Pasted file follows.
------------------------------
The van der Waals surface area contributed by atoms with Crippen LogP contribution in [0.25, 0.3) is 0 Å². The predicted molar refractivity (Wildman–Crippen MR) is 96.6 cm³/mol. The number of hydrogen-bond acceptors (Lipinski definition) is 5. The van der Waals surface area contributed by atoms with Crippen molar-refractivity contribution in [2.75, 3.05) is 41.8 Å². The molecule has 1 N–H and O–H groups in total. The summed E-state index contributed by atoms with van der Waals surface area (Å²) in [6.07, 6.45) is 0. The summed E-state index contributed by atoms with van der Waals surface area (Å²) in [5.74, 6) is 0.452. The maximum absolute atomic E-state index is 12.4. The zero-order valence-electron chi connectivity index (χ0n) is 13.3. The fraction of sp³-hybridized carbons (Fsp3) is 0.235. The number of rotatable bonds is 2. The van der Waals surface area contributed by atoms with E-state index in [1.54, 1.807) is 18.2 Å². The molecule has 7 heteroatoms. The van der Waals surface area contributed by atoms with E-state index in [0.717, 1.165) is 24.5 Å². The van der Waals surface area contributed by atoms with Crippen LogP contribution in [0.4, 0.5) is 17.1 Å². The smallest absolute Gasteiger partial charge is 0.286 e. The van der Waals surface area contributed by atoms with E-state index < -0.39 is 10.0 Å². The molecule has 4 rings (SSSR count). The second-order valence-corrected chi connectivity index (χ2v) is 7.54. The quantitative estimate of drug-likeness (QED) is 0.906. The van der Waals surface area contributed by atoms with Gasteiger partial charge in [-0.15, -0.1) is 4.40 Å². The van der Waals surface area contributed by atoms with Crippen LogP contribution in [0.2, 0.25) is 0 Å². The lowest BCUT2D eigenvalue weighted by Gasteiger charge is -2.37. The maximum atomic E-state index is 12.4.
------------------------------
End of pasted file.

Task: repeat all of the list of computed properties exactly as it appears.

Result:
The van der Waals surface area contributed by atoms with Crippen LogP contribution in [0.25, 0.3) is 0 Å². The predicted molar refractivity (Wildman–Crippen MR) is 96.6 cm³/mol. The number of hydrogen-bond acceptors (Lipinski definition) is 5. The van der Waals surface area contributed by atoms with Crippen molar-refractivity contribution in [2.75, 3.05) is 41.8 Å². The molecule has 1 N–H and O–H groups in total. The summed E-state index contributed by atoms with van der Waals surface area (Å²) in [6.07, 6.45) is 0. The summed E-state index contributed by atoms with van der Waals surface area (Å²) in [5.74, 6) is 0.452. The maximum absolute atomic E-state index is 12.4. The zero-order valence-electron chi connectivity index (χ0n) is 13.3. The fraction of sp³-hybridized carbons (Fsp3) is 0.235. The number of rotatable bonds is 2. The van der Waals surface area contributed by atoms with E-state index in [1.54, 1.807) is 18.2 Å². The molecule has 7 heteroatoms. The van der Waals surface area contributed by atoms with E-state index in [0.717, 1.165) is 24.5 Å². The van der Waals surface area contributed by atoms with Crippen LogP contribution in [0.4, 0.5) is 17.1 Å². The smallest absolute Gasteiger partial charge is 0.286 e. The van der Waals surface area contributed by atoms with E-state index < -0.39 is 10.0 Å². The molecule has 4 rings (SSSR count). The second-order valence-corrected chi connectivity index (χ2v) is 7.54. The quantitative estimate of drug-likeness (QED) is 0.906. The van der Waals surface area contributed by atoms with Gasteiger partial charge in [-0.15, -0.1) is 4.40 Å². The van der Waals surface area contributed by atoms with Crippen LogP contribution in [0.2, 0.25) is 0 Å². The lowest BCUT2D eigenvalue weighted by Gasteiger charge is -2.37. The maximum atomic E-state index is 12.4.